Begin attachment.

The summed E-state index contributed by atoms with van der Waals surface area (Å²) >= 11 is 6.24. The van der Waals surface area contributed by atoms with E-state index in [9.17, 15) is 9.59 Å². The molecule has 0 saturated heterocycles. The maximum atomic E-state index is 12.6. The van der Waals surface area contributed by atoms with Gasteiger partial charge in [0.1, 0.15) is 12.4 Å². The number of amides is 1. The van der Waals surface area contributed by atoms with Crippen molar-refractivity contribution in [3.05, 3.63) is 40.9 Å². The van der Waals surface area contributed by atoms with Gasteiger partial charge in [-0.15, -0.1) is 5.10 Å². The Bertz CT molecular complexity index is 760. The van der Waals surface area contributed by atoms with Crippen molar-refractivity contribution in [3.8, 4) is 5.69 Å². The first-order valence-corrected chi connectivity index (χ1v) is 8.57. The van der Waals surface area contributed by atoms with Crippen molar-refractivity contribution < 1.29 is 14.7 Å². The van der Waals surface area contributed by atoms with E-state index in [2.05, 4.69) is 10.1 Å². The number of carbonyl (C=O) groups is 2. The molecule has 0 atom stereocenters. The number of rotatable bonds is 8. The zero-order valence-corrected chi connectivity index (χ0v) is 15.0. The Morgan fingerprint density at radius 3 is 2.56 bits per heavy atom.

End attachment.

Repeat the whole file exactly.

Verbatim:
The summed E-state index contributed by atoms with van der Waals surface area (Å²) >= 11 is 6.24. The van der Waals surface area contributed by atoms with E-state index in [9.17, 15) is 9.59 Å². The molecule has 0 saturated heterocycles. The maximum atomic E-state index is 12.6. The van der Waals surface area contributed by atoms with Gasteiger partial charge in [0.1, 0.15) is 12.4 Å². The number of amides is 1. The van der Waals surface area contributed by atoms with Crippen molar-refractivity contribution in [3.05, 3.63) is 40.9 Å². The van der Waals surface area contributed by atoms with Gasteiger partial charge in [-0.15, -0.1) is 5.10 Å². The Bertz CT molecular complexity index is 760. The van der Waals surface area contributed by atoms with Crippen molar-refractivity contribution in [3.8, 4) is 5.69 Å². The first-order valence-corrected chi connectivity index (χ1v) is 8.57. The van der Waals surface area contributed by atoms with Crippen molar-refractivity contribution < 1.29 is 14.7 Å². The van der Waals surface area contributed by atoms with E-state index in [2.05, 4.69) is 10.1 Å². The number of carbonyl (C=O) groups is 2. The molecule has 0 atom stereocenters. The number of rotatable bonds is 8. The zero-order valence-corrected chi connectivity index (χ0v) is 15.0. The Morgan fingerprint density at radius 3 is 2.56 bits per heavy atom.